The final blow was that they could no longer live in the Garden God had created for them. They had to live as exiles in a world that was foreign and hostile to them and attempt to cultivate its potential.

Life in the Fall

     The effects of the fall that Adam and Eve experienced are the same ones we cause today.

     We cause division in our community. Rather than enjoying the union we have with Jesus and thereby with each other, we malign, gossip, hate, and attack each other. We’re drained emotionally, physically, and spiritually. We’re anxious, uncertain, and paralyzed by fear. We work harder and harder, always scrapping by. We rebel against God and his ordained authority, or we’re rebelled against. We follow other gods and leaders, looking for salvation. We experience death, disease, and illness. We see death coming from afar or it visits us quickly. Diseases seem to come at us harder and harder, with more sinister symptoms and longer-lasting effects.

     Because of the fall, we do not experience communion with God and life together as God intended. We’re still wandering, looking for our eternal home. We’re looking for eternal peace and deliverance from our sin and misery.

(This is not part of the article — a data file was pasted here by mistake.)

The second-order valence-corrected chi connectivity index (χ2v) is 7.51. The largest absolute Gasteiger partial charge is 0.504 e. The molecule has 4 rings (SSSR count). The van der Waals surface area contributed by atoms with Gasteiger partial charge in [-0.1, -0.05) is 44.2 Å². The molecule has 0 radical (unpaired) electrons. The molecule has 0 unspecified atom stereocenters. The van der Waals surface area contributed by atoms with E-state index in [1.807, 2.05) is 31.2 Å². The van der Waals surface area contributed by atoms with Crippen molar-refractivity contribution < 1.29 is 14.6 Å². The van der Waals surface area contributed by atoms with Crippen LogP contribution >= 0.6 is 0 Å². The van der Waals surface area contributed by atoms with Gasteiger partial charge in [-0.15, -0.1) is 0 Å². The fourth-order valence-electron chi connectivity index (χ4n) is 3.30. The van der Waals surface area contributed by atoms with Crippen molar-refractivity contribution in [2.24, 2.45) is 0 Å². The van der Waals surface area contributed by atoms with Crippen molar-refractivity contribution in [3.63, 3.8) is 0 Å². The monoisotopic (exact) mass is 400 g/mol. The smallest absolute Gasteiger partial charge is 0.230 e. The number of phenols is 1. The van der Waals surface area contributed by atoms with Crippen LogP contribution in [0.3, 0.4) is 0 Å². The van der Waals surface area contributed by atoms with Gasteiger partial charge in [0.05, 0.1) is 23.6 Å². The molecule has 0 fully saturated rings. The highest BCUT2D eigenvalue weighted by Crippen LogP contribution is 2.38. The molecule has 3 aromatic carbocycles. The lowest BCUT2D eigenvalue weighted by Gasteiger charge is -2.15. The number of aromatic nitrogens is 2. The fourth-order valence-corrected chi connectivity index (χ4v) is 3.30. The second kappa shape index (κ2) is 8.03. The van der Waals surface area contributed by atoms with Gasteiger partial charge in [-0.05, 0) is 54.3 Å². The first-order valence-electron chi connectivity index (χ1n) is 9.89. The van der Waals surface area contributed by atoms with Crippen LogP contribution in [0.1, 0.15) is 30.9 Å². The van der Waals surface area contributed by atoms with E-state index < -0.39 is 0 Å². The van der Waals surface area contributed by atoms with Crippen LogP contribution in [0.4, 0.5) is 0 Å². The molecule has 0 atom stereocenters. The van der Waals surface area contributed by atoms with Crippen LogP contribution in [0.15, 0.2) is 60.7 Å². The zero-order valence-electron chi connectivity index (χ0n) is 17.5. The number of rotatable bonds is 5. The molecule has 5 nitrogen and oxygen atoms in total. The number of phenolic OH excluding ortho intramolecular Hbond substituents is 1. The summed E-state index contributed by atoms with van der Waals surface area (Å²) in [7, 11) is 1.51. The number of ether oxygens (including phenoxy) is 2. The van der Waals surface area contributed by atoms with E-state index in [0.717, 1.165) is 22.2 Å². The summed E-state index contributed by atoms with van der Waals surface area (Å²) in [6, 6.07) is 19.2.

Where Do We Go from Here?

     This is not the end of the story. Although it’s not an attractive topic, we need to discuss it and think about it. God did not just leave his creation to burn out from all this death and decay.

     As we’ll learn in the final post, God did not leave us to perish in this estate of sin and misery. Rather, as WSC 20 proclaims, God worked “to deliver them [us] out of the estate of sin and misery and to bring them [us] into an estate of salvation by a Redeemer.”

 Resources for Further Study
  • Kapic, Kelly M. Embodied Hope: A Theological Meditation on Pain and Suffering. Downers Grove: IVP Academic, 2017. Written by the professor of theological studies at Covenant College, Kelly explores pain and suffering in the Christian life as he faces his wife’s cancer diagnosis.
  • Plantinga, Cornelius. Not the Way It’s Supposed to Be: A Breviary of Sin. Grand Rapids: William B. Eerdmans Publishing Company, 1995. I cannot think of a better treatment of sin than what Cornelius offers. He helpfully dissects the anatomy of sin and its impact on our life and creation.

[^1]: There is a vast theological debate as to federal headship and the procession of sin. Rather than diving into it in this post, I’m assuming that because Adam is our federal head, when he sinned, we fell with him and sin is transmitted to each and every one of us (WSC 18).